Just as music reinforces categories of self-identification, identity can shape musical innovation. George Lipsitz’s 1986 case study of Mexican-American music in Los Angeles from the 1950s to the 1980s posits that Chicano musicians were motivated to integrate multiple styles and genres in their music to represent their multifaceted cultural identity. By incorporating Mexican folk music and modern-day barrio influences, Mexican rock-and-roll musicians in LA made commercially successful postmodern records that included content about their community, history, and identity. Lipsitz suggests that the Mexican community in Los Angeles reoriented their traditions to fit the postmodern present. Seeking a “unity of disunity”, minority groups can attempt to find solidarity by presenting themselves as sharing experience with other oppressed groups. According to Lipsitz, this disunity creates a disunity that furthermore engenders a "historical bloc," made up of numerous, multifaceted, marginalized cultures.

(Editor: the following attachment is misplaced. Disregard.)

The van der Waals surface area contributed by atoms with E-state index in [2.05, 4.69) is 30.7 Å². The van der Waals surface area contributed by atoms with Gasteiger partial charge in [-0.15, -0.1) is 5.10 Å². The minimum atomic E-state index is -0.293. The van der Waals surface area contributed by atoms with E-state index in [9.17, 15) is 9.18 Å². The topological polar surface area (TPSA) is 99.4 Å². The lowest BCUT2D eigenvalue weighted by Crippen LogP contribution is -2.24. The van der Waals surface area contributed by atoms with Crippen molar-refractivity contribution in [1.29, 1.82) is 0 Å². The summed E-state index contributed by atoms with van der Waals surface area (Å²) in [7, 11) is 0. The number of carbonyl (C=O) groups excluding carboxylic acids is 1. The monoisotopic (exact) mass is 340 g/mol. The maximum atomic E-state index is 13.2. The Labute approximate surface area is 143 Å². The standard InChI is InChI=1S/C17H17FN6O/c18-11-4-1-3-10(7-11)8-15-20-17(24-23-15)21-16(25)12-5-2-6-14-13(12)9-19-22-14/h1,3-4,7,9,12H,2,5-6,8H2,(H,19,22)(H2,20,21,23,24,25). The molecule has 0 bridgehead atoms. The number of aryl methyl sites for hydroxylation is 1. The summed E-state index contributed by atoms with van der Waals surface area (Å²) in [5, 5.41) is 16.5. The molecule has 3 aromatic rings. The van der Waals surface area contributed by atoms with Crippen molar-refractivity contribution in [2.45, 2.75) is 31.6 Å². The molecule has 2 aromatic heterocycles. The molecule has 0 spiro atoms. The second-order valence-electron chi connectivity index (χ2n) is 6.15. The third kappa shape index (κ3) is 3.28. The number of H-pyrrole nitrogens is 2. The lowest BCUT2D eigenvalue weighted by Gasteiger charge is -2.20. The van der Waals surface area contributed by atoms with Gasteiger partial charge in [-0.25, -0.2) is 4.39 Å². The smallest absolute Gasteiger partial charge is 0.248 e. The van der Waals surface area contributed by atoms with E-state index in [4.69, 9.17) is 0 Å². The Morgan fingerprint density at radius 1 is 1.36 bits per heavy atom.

Lipsitz noted the bifocal nature of the rock group Los Lobos is particularly exemplary of this paradox. They straddled the line by mixing traditional Mexican folk elements with white rockabilly and African American rhythm and blues, while simultaneously conforming to none of the aforementioned genres. That they were commercially successful was unsurprising to Lipsitz- their goal in incorporating many cultural elements equally was to play to everyone. In this manner, in Lipsitz's view, the music served to break down barriers in its up front presentation of “multiple realities”.